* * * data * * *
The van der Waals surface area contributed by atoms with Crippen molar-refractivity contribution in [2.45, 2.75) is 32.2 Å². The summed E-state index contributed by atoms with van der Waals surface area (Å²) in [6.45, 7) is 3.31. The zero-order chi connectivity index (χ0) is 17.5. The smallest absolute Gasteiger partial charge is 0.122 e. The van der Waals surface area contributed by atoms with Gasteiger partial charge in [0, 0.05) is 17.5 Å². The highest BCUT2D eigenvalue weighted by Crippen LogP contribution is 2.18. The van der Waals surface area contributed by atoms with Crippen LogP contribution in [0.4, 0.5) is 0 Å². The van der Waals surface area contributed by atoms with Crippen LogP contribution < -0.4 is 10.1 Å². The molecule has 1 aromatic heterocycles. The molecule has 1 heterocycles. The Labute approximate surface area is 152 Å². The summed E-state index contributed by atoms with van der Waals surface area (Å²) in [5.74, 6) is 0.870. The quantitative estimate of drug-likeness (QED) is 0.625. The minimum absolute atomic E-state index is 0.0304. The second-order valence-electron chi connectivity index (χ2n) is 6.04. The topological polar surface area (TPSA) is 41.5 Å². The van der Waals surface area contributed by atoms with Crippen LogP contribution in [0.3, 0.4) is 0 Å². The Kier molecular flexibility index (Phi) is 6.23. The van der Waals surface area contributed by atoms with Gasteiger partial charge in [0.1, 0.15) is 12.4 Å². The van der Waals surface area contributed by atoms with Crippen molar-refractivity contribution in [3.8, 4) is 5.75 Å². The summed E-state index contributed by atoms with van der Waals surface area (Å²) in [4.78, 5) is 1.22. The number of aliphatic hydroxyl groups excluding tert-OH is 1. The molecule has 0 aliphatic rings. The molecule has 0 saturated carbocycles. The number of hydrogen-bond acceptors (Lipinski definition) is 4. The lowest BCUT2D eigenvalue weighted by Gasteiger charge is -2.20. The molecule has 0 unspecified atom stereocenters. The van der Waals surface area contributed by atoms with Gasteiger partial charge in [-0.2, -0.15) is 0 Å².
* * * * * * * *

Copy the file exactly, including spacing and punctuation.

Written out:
The van der Waals surface area contributed by atoms with Crippen molar-refractivity contribution in [2.45, 2.75) is 32.2 Å². The summed E-state index contributed by atoms with van der Waals surface area (Å²) in [6.45, 7) is 3.31. The zero-order chi connectivity index (χ0) is 17.5. The smallest absolute Gasteiger partial charge is 0.122 e. The van der Waals surface area contributed by atoms with Gasteiger partial charge in [0, 0.05) is 17.5 Å². The highest BCUT2D eigenvalue weighted by Crippen LogP contribution is 2.18. The van der Waals surface area contributed by atoms with Crippen LogP contribution in [0.4, 0.5) is 0 Å². The van der Waals surface area contributed by atoms with Crippen LogP contribution < -0.4 is 10.1 Å². The molecule has 1 aromatic heterocycles. The molecule has 1 heterocycles. The Labute approximate surface area is 152 Å². The summed E-state index contributed by atoms with van der Waals surface area (Å²) in [5.74, 6) is 0.870. The quantitative estimate of drug-likeness (QED) is 0.625. The minimum absolute atomic E-state index is 0.0304. The second-order valence-electron chi connectivity index (χ2n) is 6.04. The topological polar surface area (TPSA) is 41.5 Å². The van der Waals surface area contributed by atoms with Crippen LogP contribution in [0.3, 0.4) is 0 Å². The Kier molecular flexibility index (Phi) is 6.23. The van der Waals surface area contributed by atoms with Gasteiger partial charge in [0.1, 0.15) is 12.4 Å². The van der Waals surface area contributed by atoms with Crippen molar-refractivity contribution in [3.8, 4) is 5.75 Å². The summed E-state index contributed by atoms with van der Waals surface area (Å²) in [4.78, 5) is 1.22. The number of aliphatic hydroxyl groups excluding tert-OH is 1. The molecule has 0 aliphatic rings. The molecule has 0 saturated carbocycles. The number of hydrogen-bond acceptors (Lipinski definition) is 4. The lowest BCUT2D eigenvalue weighted by Gasteiger charge is -2.20. The molecule has 0 unspecified atom stereocenters. The van der Waals surface area contributed by atoms with Gasteiger partial charge in [-0.2, -0.15) is 0 Å².